Sweetspire 'Henry's Garnet'

Sweetspire 'Henry's Garnet'

Henry's Garnet sweetspire (Itea virginica 'Henry's Garnet').
©Photo: Megan Hansen. (CC-BY-SA).

Sweetspire 'Henry's Garnet' is an improved version of a Florida native that's know for its sweet-smelling blooms in spring and its colorful fall foliage.


Sweetspire 'Henry's Garnet' (Itea virginica) is a compact shrub that can make a lovely addition to any Florida garden. Because of its beauty and performance, it was named a Florida Garden Select plant in 2000 by the Florida Nursery Growers and Landscape Association (FNGLA).

'Henry's Garnet' features graceful, arching branches that can reach three to four feet tall and four to six feet wide. It has lovely color year-round, sporting glossy leaves that are burgundy-green, especially on the new growth. In the fall, the foliage typically turns to an even deeper shade of burgundy.

The plant's stems also add color to the landscape, starting out purplish-red and then moving through shades of red, brown, and green as they mature.

In mid-spring, the shrub produces tiny fragrant flowers along drooping flower spikes that are three to six inches long. The bottlebrush-shaped flowers attract certain butterflies.

Sweetspire 'Henry's Garnet' looks wonderful when planted in groups, though it can also make a nice specimen plant in a mixed border. It's a Florida-Friendly alternative to gardeners looking to replace invasive Chinese privet (Ligustrum sinense).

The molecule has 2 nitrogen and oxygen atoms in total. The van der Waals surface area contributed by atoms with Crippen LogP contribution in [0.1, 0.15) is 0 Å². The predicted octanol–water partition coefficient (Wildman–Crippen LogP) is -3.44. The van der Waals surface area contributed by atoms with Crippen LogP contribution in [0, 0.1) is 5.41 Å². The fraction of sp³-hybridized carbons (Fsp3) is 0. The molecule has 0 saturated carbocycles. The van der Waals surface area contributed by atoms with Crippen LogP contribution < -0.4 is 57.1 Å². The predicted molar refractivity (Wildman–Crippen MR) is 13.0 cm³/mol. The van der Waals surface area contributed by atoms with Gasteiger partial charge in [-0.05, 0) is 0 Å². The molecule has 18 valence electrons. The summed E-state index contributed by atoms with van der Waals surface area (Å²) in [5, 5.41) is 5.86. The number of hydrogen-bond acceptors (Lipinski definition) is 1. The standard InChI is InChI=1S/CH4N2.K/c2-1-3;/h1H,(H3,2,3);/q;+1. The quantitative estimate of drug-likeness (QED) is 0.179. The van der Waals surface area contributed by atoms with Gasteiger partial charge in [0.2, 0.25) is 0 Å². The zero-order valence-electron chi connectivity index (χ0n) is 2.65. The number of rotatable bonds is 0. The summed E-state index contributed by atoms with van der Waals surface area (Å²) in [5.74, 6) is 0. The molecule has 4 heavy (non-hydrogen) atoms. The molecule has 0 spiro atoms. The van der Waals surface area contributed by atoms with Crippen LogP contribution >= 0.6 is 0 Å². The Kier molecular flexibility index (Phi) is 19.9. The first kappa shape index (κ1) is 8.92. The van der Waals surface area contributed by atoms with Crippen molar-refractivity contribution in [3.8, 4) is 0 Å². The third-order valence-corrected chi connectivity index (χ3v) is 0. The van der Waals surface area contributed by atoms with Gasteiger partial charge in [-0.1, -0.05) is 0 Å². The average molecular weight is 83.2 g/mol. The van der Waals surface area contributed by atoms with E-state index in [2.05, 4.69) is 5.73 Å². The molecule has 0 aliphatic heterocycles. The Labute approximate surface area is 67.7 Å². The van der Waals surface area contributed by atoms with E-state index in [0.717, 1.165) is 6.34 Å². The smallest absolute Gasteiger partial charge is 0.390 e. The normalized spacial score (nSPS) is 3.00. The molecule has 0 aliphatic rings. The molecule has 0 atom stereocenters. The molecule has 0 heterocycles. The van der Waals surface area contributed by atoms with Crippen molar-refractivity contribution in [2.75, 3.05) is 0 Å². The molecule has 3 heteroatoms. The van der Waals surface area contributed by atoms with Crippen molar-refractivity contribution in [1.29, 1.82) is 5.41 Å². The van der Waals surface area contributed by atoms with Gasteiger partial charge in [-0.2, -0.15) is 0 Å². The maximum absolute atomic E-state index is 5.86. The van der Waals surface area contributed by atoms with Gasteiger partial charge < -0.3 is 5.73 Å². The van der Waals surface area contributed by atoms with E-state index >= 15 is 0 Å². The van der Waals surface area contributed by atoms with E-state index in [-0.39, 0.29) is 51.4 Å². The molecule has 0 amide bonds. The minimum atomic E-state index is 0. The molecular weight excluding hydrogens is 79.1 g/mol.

It is hardy to USDA zones 6-10 and is primarily deciduous, though it may be semi-evergreen in South Florida.

Planting and Care

One key feature of Sweetspire 'Henry's Garnet' is that it's highly adaptable. It can be planted in dry or wet conditions and in full sun or partial shade, though it flowers best if exposed to full sun.

The native version of sweetspire is known to spread by underground by runners, so if you plant the native form, be sure to leave it plenty of room.

Follow the general guidelines for planting shrubs, digging a hole that is one and a half times wider than the plant root ball but one inch shallower. After removing the plant from the pot, use a sharp knife to shave off the periphery of the root ball. Place the plant in the hole and fill the soil back around the sides of the root ball, but don't put any soil on top of it. Add mulch around the plant but not on top of the root ball.

After planting, water the shrub on a regular basis until it is established. After that, it should be able to tolerate both drought and flooding.

Prune the plant only as needed to maintain an attractive shape. Like azaleas, sweetspire blooms on the previous season's growth, so prune shortly after flowering to prevent trimming off the next year's flower buds.

For more information on sweetspire, contact your county Extension office.

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